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Company-Academic Team to Test Vocal Indicators of Cognitive Decline

Hands on lap

(congerdesign, Pixabay)

27 Feb. 2023. Researchers from a digital health company and academic medical center are beginning a pilot study of indicators in human voices for remote detection of mild cognitive decline. The team from Sonde Health Inc. and Massachusetts General Hospital, both in Boston, is funded by the Massachusetts Artificial Intelligence and Technology Center for Connected Care in Aging and Alzheimer’s Disease or MassAITC that resides at University of Massachusetts medical school, with support from National Institute on Aging, part of National Institutes of Health.

MassAITC is itself a collaboration of medical and education institutions in or near Boston that seeks to encourage innovations in artificial intelligence and information technology to meet the needs of an aging population. In Jan. 2023, MassAITC announced seven new pilot projects investigating A.I., sensing, and other technologies to better help aging individuals in their homes, particularly people with chronic health conditions and Alzheimer’s disease. Funding for the seven projects totals $1.7 million, backed by National Institute on Aging.

The Sonde Health/Mass. General study looks into voice recordings of older individuals, made in their homes, as a way to detect changes in speech and memory functions over time. Sonde Health, founded in 2015, uses human voice as a source of biomarkers, or health indicators, particularly of mental health and respiratory conditions. The company, with colleagues from Biogen Inc. and academic labs, developed a process for capturing and characterizing voice patterns with algorithms called the Voiceome protocol, described in a preprint paper, not yet peer-reviewed, posted in Aug. 2021.

Voice recordings of older individuals at home

The Voiceome protocol identifies 12 types of voice tasks associated with health and demographic issues shown to affect speech, and is based on a data set of voice samples from 1,382 participants completing two surveys, each recording four samples about three weeks apart. The Voiceome study continues with the goal of enrolling 10,000 to 100,000 participants, and its data and code are available through GitHub.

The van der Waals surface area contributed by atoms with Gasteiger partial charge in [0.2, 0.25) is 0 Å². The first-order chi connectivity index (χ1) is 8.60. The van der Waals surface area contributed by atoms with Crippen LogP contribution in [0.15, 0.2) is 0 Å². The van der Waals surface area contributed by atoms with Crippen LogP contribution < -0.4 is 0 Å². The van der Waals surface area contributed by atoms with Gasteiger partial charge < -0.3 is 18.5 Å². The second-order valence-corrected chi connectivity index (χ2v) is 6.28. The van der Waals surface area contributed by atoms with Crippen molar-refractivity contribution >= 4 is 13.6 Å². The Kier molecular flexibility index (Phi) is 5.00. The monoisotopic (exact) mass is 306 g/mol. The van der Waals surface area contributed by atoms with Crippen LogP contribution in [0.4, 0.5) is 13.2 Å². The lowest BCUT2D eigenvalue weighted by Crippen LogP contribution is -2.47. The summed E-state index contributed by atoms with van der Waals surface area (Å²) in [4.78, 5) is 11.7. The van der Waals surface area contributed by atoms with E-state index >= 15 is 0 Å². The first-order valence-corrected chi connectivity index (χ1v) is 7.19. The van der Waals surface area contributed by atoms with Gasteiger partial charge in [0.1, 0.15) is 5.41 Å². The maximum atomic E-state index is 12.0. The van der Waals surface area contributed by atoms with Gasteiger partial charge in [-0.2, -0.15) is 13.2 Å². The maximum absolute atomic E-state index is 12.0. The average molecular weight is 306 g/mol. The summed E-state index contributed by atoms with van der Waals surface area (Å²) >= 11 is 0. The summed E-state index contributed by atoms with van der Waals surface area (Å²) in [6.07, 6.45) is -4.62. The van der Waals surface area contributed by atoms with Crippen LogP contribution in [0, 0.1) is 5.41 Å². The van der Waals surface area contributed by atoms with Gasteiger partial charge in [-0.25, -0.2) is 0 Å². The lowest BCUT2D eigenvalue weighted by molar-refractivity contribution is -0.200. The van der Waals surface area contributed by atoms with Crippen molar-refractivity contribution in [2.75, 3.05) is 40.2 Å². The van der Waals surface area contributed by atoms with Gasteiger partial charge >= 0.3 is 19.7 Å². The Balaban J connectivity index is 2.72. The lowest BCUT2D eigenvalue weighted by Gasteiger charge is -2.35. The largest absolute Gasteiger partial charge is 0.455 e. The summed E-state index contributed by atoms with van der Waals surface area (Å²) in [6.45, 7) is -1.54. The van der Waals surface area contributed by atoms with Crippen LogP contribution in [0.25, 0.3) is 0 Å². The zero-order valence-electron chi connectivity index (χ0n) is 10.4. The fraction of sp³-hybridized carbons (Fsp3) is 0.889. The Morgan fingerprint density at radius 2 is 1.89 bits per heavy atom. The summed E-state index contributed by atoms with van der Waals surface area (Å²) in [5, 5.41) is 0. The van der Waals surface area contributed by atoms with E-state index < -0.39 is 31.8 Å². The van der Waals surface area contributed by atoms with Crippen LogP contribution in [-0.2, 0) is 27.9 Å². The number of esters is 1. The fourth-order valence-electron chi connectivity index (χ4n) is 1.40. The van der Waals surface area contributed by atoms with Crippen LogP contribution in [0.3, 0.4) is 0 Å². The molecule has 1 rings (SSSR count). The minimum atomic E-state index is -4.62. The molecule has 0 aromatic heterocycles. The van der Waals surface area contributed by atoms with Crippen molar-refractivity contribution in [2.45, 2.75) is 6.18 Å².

In the new project, Sonde Health is partnering with the Frontotemporal Disorders Unit at Mass. General, affiliated with Harvard Medical School, to assess the feasibility of capturing voice recordings of older individuals in their homes to monitor speech and cognitive functions over time. The team plans to enroll 50 participants, age 55 or older, representing a range of cognitive capabilities from normal cognition through mild dementia. Participants will provide 10 to 15 voice samples in either a lab environment or at home using their smartphones. The recordings will the be analyzed to associate acoustic features with cognitive status, and help construct tools for tracking cognitive health.

An overriding objective of the project is to evaluate the technology for implementation in the home by the target audience, rather than traveling to a clinic. “Digital technologies, and digital biomarkers in particular,” says Sonde Health CEO David Liu in a company statement released through BusinessWire, “have great potential to support this shift. By monitoring cognitive health from afar through vocal biomarkers, Sonde’s technology could help facilitate this desire to ‘age in place,’ offering these patients the ability to remain in a familiar environment without sacrificing quality care.”

Deepak Ganesan, director of MassAITC, adds, “As the population of older adults continues to grow, there is a critical need for remote monitoring technologies that can detect cognitive impairment early and accurately.”

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